## MAGNETISM AND MATTER

 Bar magnet Magnetic monopoles Properties of magnetic field lines Bar magnet as an equivalent solenoid Dipole in a uniform magnetic field The electrostatic analog Gauss law and magnetism Statement and explanation Earth’s magnetic field and its elements Magnetic declination Dip and Earth’s horizontal component BH and their variation Magnetisation (M) Magnetic intensity (H) magnetic susceptibility ( χ ) and permeability Magnetic properties of materials Para magnetism Diamagnetism Ferromagnetism Curie’s law and Curie temperature Hysteresis loop Retentivity and coercivity Permanent magnets and electromagnets

## Magnetic materials:

• Magnetic materials tend to point in the north-south direction.
• Like magnetic poles repel and unlike ones attract.
• Cutting a bar magnet in two leads to two smaller magnets.
• Magnetic poles cannot be isolated
When a bar magnet of dipole moment ‘m’ is placed in a uniform magnetic field B,
(a) the force on it is zero
(b) the torque on it is m × B
(c) its potential energy is. B, where we choose the zero of energy at the orientation when m is perpendicular to B.
The magnetic field B due to the bar magnet is,
(along axis)
(along equator)
Gauss’s law for magnetism states that the net magnetic flux through any closed surface is zero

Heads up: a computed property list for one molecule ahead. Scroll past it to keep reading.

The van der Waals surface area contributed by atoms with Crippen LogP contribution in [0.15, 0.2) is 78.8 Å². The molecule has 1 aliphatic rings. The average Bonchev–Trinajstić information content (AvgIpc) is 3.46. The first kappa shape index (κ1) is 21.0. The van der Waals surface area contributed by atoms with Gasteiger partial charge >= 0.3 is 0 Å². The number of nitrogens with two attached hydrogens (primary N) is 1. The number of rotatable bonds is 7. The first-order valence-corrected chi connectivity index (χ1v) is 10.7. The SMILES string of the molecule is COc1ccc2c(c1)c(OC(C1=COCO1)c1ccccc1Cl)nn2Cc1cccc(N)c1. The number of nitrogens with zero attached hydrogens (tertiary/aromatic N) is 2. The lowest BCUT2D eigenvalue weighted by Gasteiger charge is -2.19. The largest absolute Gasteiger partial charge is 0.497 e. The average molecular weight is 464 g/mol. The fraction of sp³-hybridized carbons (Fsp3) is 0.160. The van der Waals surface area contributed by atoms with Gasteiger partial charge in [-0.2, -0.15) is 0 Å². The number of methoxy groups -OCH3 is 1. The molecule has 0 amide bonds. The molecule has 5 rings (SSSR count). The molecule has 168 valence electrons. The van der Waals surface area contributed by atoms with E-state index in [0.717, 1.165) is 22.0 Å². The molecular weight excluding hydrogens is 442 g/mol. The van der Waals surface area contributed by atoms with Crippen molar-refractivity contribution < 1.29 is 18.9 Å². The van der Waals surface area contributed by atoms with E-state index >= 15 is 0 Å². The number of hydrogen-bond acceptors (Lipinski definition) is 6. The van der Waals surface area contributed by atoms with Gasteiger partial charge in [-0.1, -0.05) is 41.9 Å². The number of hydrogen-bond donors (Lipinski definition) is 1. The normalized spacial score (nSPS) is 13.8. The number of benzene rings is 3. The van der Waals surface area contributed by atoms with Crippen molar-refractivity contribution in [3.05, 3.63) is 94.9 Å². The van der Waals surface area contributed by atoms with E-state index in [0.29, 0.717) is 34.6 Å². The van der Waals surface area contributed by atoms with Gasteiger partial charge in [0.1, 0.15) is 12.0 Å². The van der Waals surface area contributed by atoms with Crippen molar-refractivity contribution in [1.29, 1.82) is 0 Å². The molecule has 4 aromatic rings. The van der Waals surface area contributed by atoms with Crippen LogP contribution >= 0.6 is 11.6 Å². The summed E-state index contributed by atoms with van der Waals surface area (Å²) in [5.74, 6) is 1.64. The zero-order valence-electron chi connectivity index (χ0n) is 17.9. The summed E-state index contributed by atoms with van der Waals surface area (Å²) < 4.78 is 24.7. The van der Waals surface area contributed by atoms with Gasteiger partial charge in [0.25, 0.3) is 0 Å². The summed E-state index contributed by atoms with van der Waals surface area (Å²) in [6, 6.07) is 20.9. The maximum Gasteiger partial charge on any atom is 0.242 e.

Three quantities are needed to specify the magnetic field of the earth on its surface – the horizontal component, the magnetic declination and the magnetic dip. These are known as the elements of the earth magnetic field.
Consider a material placed in an external magnetic field B0. The magnetic intensity is defined as, The magnetisation M of the material is its dipole moment per unit volume. The magnetic field B in the material is, B =µ0 (H + M)

## Magnetic susceptibility:

For a linear material . So that B = µH and is called the magnetic susceptibility of the material.
• The three quantities, magnetic susceptibility, the relative magnetic permeability, µr and the magnetic permeability, µ are related as follows:
µ= µ0 µr
Magnetic materials are broadly classified as: diamagnetic, paramagnetic, and ferromagnetic.
• For diamagnetic materials c is negative and small.
• For paramagnetic materials it is positive and small.
• Ferromagnetic materials have large c and are characterised by non-linear relation between B and H. They show the property of hysteresis.
• Substances, which at room temperature, retain their ferromagnetic property for a long period of time are called permanent magnets.